The goal of this article is to present the way the Internet works in a simple manner. We will take a look at the basic elements of the Internet, such as browsers, email, domains, IP addresses, internet connections and so on. The article is a loose follow-up of the previous part “How Was the Internet Created”, and we will use a bit less technical expressions and abbreviations.
Basic Internet usage
In order to better understand the way the Internet works, we need to take a look at its basic functions:
- Data transfer – websites, downloading, sending emails, online calls, chatting and other things
- Interconnection – of networks, computers, companies and so on
In other words, thanks to the connections between computers and servers, we can transfer data between those devices over the Internet, which makes up most of the Internet activity that you can think of. For example:
- Websites – data transfer from a server to your computer’s Internet browser
- Email – sending an email from your computer to the mail server to be downloaded to the recipient’s computer
Where are websites located?
Websites are located on servers (servers are pretty much highly efficient computers) that make up the “backbone of the Internet” in so-called data centres. In order for you to get to Internet websites, you need to have a special program installed on your computer, an “Internet browser”, the best known being Chrome, Firefox, Safari and Internet Explorer. After opening your browser, you type in the address bar the domain name of the website that you want to visit, and after you click on the Enter button, the browser will find a way to the datacentre, or more specifically the server, where the website is stored.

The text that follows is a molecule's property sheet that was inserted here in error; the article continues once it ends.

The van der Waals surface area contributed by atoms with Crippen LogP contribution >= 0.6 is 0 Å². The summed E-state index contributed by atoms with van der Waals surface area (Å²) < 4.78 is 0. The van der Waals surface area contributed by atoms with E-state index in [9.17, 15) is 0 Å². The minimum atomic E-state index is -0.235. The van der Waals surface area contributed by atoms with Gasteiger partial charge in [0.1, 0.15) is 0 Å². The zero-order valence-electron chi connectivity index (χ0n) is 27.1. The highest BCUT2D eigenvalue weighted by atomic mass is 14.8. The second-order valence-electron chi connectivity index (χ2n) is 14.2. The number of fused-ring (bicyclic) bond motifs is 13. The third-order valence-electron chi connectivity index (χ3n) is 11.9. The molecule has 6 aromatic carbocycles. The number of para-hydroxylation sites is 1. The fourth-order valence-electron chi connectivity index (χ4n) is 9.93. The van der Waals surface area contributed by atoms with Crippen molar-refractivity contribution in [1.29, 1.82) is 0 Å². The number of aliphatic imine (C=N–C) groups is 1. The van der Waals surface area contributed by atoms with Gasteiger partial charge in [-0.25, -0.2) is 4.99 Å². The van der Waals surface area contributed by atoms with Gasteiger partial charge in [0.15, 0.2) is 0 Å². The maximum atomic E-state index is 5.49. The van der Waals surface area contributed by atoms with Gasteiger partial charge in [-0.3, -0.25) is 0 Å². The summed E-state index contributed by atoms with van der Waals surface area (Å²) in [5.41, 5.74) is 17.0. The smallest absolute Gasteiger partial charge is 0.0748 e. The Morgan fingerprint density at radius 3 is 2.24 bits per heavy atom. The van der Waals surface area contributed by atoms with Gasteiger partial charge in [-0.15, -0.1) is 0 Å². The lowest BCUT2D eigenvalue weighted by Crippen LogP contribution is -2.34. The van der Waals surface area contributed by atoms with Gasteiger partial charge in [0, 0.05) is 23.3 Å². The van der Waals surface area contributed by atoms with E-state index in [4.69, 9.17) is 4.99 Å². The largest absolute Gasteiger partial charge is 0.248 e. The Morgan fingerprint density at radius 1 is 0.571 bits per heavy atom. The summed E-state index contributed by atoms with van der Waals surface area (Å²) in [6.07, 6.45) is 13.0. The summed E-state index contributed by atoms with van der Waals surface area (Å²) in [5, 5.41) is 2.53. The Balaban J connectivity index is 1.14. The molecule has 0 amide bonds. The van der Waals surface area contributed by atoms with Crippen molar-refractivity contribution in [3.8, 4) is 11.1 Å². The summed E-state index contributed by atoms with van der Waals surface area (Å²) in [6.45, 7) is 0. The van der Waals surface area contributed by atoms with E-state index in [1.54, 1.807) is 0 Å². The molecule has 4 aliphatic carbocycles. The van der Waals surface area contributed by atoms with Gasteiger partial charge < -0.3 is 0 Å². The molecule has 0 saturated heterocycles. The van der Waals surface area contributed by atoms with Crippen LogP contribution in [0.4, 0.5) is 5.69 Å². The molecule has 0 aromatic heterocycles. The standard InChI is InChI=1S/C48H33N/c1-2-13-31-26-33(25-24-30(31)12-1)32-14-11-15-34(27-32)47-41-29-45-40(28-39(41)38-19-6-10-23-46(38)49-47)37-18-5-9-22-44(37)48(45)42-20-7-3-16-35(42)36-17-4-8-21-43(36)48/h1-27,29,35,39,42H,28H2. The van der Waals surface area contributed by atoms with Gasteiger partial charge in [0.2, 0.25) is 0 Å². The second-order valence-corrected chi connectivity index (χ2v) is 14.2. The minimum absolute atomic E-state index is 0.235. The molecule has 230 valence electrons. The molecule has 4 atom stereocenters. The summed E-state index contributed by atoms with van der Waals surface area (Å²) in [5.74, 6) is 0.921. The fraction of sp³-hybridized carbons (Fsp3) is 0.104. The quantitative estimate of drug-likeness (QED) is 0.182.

If you enter “google.com” in your browser, it will ask the DNS servers what the IP address of the domain google.com is, and a DNS server will respond that the IP address is 22.214.171.124. Afterwards, the browser will download the google.com website’s data.
Why is the IP address hidden behind a domain?
Since the Internet is rather extensive, there was a need to assign a unique identifier. The identifier is an IP address consisting of twelve numbers (e.g. 126.96.36.199). But since remembering complicated number combinations is fairly difficult, domains that are much easier to remember were invented. Each domain redirects you to a specific IP address.
This redirection from a domain to an IP address is done by a “DNS”, a service that’s a part of your Internet connection. This server is operated by an Internet company. However, you can change your DNS default server settings, for example to Google DNS or Open DNS.
How does mailing work?
Mailing and emails form an integral part of the Internet, so we will take a look on how it works on the Internet. First, we will explain the difference between a computer mailing program and an online email client.
- Computer (or mobile) mailing program – such as Outlook or Thunderbird. You can also find similar mobile apps. The application or program will automatically download and send mail between your computer and the mail server. A SMTP protocol is used in order to send an email, while a POP3 or IMAP protocol is used to download the email.
- Mail server web interface – an online mail server interface. If you are using Gmail and you login directly to gmail.com, then you login directly to the mail server.
How does the email get from you to the recipient (PC to PC)?
- Write an email and click Send. The email client on your computer will send your email to the mail server.